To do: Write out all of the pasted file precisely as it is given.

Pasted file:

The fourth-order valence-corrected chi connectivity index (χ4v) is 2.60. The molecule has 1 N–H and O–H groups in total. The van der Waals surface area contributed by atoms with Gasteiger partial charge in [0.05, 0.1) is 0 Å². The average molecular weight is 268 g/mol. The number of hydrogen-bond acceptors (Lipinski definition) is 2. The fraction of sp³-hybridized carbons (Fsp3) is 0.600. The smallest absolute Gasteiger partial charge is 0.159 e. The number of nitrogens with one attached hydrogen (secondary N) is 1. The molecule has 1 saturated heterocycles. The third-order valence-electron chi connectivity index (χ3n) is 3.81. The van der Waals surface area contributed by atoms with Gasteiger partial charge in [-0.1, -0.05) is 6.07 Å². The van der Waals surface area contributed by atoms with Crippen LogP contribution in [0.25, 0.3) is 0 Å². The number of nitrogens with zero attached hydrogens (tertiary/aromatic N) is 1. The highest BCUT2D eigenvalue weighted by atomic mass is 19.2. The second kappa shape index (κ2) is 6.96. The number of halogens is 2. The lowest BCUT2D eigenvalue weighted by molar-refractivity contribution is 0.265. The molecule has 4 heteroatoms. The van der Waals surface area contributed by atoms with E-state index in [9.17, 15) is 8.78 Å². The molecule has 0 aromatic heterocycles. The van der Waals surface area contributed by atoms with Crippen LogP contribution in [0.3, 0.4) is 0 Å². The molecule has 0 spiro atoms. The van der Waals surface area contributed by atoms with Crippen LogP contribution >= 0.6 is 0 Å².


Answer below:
The fourth-order valence-corrected chi connectivity index (χ4v) is 2.60. The molecule has 1 N–H and O–H groups in total. The van der Waals surface area contributed by atoms with Gasteiger partial charge in [0.05, 0.1) is 0 Å². The average molecular weight is 268 g/mol. The number of hydrogen-bond acceptors (Lipinski definition) is 2. The fraction of sp³-hybridized carbons (Fsp3) is 0.600. The smallest absolute Gasteiger partial charge is 0.159 e. The number of nitrogens with one attached hydrogen (secondary N) is 1. The molecule has 1 saturated heterocycles. The third-order valence-electron chi connectivity index (χ3n) is 3.81. The van der Waals surface area contributed by atoms with Gasteiger partial charge in [-0.1, -0.05) is 6.07 Å². The van der Waals surface area contributed by atoms with Crippen LogP contribution in [0.25, 0.3) is 0 Å². The number of nitrogens with zero attached hydrogens (tertiary/aromatic N) is 1. The highest BCUT2D eigenvalue weighted by atomic mass is 19.2. The second kappa shape index (κ2) is 6.96. The number of halogens is 2. The lowest BCUT2D eigenvalue weighted by molar-refractivity contribution is 0.265. The molecule has 4 heteroatoms. The van der Waals surface area contributed by atoms with E-state index in [9.17, 15) is 8.78 Å². The molecule has 0 aromatic heterocycles. The van der Waals surface area contributed by atoms with Crippen LogP contribution in [0.3, 0.4) is 0 Å². The molecule has 0 spiro atoms. The van der Waals surface area contributed by atoms with Crippen LogP contribution >= 0.6 is 0 Å².